Once I was waiting for a bus. Near the bus stop, a couple was having a fight. The man kept moving close to the woman, and the woman kept saying things like “Get off of me.” She would walk away, and he would follow. It was around nine at night, dark, and a light rain was starting to fall. I stood under the bus stop shelter, listening to their argument, fretting about whether or not I should call 911. Chances were high that by the time the cops arrived, the couple would be gone, or that they were merely playing. My gut, however, told me that this was serious.
I called 911. I told the dispatcher the location, what was happening, and described the couple. My bus arrived. The couple began moving off. I watched them walking off as I rode away on the bus. Their body language was awful. He kept encroaching on her space and she kept edging away.
I don’t regret making that call. I only regret other calls I didn’t make. I regret all the times when I was growing up that no one noticed what was happening with me and my family. Or, rather, I regret that no one did anything about what they did see, because in retrospect, it’s all terribly obvious that things were not quite right. I lived so many years regretting the help I never got that I became a person who vowed to never let anything else like that happen again if I had any possible way of changing it.
Working with the public, we have many unique and terrifying opportunities to be confronted with problems and injustices that we don’t really want to deal with. We might be committing these injustices ourselves with discriminatory policies and practices. Children’s librarians might become the confidants of young patrons and hear stories about their home lives that they’d rather not hear, and really have very little power to do anything about. We might have to stand idly by while services and materials are denied based on a coworker’s prejudices, because we have no power to do anything else.
In my working life, as a teacher and a librarian, I’ve always made it a point to speak out about things that find wrong, unjust, and unethical. And sometimes–often times–this gets me in trouble. I’ve been escorted out of buildings after exit interviews for accurately using the words “censorship” and “emotional abuse.” I’ve felt sick to my stomach having to accuse parents of abuse. I’ve had to speak sharply to good friends who have told me “Why do you even bother? There’s not point and no chance for you to change anything.” But I’ve done all these things, because it’s the right thing to do. And loyalty to my ethical standards come before any loyalty to an institution or a profession, even one I love as much as I love librarianship.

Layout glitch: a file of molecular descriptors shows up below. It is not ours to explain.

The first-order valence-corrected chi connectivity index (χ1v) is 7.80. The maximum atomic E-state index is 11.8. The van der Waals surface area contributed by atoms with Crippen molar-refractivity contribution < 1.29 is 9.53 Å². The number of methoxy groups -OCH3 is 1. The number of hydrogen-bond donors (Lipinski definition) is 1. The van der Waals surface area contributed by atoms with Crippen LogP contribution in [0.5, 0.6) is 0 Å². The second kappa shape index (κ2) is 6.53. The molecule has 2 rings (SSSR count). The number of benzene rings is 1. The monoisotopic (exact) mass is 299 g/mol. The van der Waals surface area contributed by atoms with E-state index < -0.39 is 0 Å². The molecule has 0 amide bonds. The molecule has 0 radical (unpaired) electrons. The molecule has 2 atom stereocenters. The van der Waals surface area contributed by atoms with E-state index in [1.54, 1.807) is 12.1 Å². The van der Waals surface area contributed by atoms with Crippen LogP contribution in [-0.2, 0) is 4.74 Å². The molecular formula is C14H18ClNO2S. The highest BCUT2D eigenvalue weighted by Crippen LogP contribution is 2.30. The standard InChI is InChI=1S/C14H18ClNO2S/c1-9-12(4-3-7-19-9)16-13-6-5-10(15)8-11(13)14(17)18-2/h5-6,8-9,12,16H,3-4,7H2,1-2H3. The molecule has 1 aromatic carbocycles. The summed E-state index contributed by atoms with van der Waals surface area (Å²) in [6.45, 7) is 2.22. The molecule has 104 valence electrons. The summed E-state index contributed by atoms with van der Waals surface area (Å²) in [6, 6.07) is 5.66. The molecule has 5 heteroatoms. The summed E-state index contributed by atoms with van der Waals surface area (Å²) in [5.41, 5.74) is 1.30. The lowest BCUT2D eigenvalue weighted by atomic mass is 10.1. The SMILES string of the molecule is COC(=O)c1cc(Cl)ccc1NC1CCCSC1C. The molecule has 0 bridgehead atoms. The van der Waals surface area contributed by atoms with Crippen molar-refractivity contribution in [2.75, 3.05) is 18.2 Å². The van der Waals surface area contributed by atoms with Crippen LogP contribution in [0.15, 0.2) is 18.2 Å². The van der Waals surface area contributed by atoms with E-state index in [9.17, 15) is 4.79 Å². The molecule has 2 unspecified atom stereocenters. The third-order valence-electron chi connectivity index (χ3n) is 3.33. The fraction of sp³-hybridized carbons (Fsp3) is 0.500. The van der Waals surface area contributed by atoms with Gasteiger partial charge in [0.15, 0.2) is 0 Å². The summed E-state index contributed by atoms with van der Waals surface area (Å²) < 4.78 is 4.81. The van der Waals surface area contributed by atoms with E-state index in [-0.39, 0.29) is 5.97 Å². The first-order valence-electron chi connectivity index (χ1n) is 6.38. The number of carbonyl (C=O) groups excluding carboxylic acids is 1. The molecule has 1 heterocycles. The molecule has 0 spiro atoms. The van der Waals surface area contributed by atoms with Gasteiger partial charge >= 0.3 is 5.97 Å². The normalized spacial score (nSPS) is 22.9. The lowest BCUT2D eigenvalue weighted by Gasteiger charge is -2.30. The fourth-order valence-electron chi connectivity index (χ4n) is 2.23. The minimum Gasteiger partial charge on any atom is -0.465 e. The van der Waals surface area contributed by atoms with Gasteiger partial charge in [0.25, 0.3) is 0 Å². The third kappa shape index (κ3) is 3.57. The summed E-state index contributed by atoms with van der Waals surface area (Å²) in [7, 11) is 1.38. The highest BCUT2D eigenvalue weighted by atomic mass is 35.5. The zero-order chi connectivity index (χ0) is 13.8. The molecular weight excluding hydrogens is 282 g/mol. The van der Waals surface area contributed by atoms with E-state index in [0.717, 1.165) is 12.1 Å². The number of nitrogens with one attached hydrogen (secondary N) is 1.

Even though I love librarianship, I’m mad at libraries. And librarians. I see so many libraries (libraries here meaning specific library cultures) letting shitty librarians continue being shitty. I see teen librarians who hate teens getting to keep their jobs, or even get promoted. I hear from patrons about home libraries who refuse to offer storytimes in the evenings or on the weekends for working families. I see librarians who are too lazy and self important to help someone use the photocopier, or speak up for the user’s experience, who do the same damn thing day after day and year after year because they are too lazy to think of a new program or class or event. I want to be somewhere where it matters if I try; where excellence is expected & rewarded; where the dead weight is cut loose instead of shuffled around.
I’m mad at libraries, because I know they can be better than they are.
When you see bad things go down, document it. Get a witness if you can. To thine own self be true, because you’re all you have. Your identity as a librarian, as a teen librarian, as a professional, all of that can disappear in an instant– and if all that gets taken away, don’t you want to be left with the identity of someone who stood her ground?